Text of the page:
It is getting harder and harder to publish speculative ideas or “mere opinions.” We live in a time when expertise is king. True knowledge is supposed to be pushed forward, bit by bit, by an army of accredited scholars, and only their pronouncements are worth listening to. All else is ignorant noise.

Yet if you read Thomas Kuhn’s book, The Structure of Scientific Revolutions, it becomes evident that many important advances in knowledge have come from the noise-makers. They are the people who step outside the prevailing “paradigm” and look at old data in a new way. But they often have a problem getting heard.  
One of the original aims of The Ecphorizer was to give oddball ideas a forgiving forum. It worked well in that role, even if nothing really important emerged. It benefited the contributors as well as the readers, for every thinking person gains from being published. To paraphrase Doctor Johnson, preparing an article for the cold reality of print “concentrates the mind wonderfully.”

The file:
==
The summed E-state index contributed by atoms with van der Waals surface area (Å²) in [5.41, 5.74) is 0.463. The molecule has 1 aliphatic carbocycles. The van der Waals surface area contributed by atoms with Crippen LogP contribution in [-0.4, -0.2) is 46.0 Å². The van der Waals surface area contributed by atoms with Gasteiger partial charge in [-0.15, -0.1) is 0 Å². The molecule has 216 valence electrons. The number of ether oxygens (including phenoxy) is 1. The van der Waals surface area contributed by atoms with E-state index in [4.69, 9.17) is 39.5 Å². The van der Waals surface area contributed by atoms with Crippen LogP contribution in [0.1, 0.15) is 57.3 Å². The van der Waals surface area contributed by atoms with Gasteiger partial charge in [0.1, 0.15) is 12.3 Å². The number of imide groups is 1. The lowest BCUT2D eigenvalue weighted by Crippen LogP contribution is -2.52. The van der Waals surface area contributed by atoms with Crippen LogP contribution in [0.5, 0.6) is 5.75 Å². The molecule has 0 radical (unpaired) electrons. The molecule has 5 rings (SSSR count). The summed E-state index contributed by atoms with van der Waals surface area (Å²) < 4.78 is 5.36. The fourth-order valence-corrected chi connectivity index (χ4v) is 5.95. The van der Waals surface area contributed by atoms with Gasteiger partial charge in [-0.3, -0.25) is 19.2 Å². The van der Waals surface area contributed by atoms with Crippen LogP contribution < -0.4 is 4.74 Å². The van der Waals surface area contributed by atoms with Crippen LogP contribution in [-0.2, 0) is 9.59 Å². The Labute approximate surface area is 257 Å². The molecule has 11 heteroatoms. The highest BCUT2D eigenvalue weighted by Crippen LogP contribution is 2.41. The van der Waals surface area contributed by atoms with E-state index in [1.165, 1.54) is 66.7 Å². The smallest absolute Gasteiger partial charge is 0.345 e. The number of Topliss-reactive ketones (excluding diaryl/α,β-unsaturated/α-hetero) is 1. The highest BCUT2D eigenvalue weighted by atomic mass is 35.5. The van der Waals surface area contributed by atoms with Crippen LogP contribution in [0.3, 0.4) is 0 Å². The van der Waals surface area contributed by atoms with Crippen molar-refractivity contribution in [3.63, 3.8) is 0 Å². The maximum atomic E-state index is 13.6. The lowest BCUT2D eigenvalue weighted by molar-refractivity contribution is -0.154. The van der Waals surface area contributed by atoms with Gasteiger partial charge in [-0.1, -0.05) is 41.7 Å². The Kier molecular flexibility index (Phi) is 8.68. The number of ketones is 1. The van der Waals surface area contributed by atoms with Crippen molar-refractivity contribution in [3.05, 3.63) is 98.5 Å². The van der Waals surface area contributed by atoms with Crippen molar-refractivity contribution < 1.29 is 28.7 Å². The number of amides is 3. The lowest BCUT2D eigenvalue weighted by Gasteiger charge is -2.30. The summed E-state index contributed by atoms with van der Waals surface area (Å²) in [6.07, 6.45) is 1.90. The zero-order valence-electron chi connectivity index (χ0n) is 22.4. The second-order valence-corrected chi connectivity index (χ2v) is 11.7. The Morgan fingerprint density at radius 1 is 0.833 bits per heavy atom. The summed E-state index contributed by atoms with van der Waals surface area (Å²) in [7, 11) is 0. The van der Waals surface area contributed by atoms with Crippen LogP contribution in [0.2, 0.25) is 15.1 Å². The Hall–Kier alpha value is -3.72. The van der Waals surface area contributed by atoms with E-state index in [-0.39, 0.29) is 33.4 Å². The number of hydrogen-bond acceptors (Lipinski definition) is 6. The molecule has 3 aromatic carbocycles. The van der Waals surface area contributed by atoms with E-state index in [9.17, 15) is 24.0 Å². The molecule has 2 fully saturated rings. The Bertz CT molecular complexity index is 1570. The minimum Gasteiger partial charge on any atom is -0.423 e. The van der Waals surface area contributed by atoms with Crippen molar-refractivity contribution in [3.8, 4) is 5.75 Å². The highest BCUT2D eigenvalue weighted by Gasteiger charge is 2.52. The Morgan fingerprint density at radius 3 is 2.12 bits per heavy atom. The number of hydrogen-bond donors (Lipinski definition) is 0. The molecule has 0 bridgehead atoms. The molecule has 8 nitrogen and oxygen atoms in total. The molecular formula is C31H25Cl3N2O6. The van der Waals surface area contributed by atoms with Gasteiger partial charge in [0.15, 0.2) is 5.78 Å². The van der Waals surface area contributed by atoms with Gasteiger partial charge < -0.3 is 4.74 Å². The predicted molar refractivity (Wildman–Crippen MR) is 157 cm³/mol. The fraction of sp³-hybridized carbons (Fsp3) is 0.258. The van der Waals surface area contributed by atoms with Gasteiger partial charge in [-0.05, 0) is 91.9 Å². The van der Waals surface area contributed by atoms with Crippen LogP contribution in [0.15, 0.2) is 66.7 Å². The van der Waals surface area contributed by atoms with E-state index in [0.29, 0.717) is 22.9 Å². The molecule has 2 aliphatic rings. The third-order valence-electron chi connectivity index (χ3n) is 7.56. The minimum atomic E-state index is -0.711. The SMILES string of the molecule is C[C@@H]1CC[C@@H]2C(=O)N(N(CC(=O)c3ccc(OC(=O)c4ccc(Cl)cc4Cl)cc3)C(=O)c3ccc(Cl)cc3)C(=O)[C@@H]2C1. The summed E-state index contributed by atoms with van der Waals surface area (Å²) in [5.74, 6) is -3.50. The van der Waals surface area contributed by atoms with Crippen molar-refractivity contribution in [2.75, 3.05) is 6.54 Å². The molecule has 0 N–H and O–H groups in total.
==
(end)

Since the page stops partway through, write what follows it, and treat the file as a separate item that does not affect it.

Naturally, as editor I took full advantage of the opportunity. I published odd theories and quirky observations with happy abandon. My main problem was that I couldn’t separate the joy of writing from the seriousness of communication. Hence much of what I wrote was tongue-in-cheek. Ideas, set free, went romping through the magazine with never more than one foot on the ground. They had their fun while I had mine, and if the result might impair my reputation as a serious writer, so be it.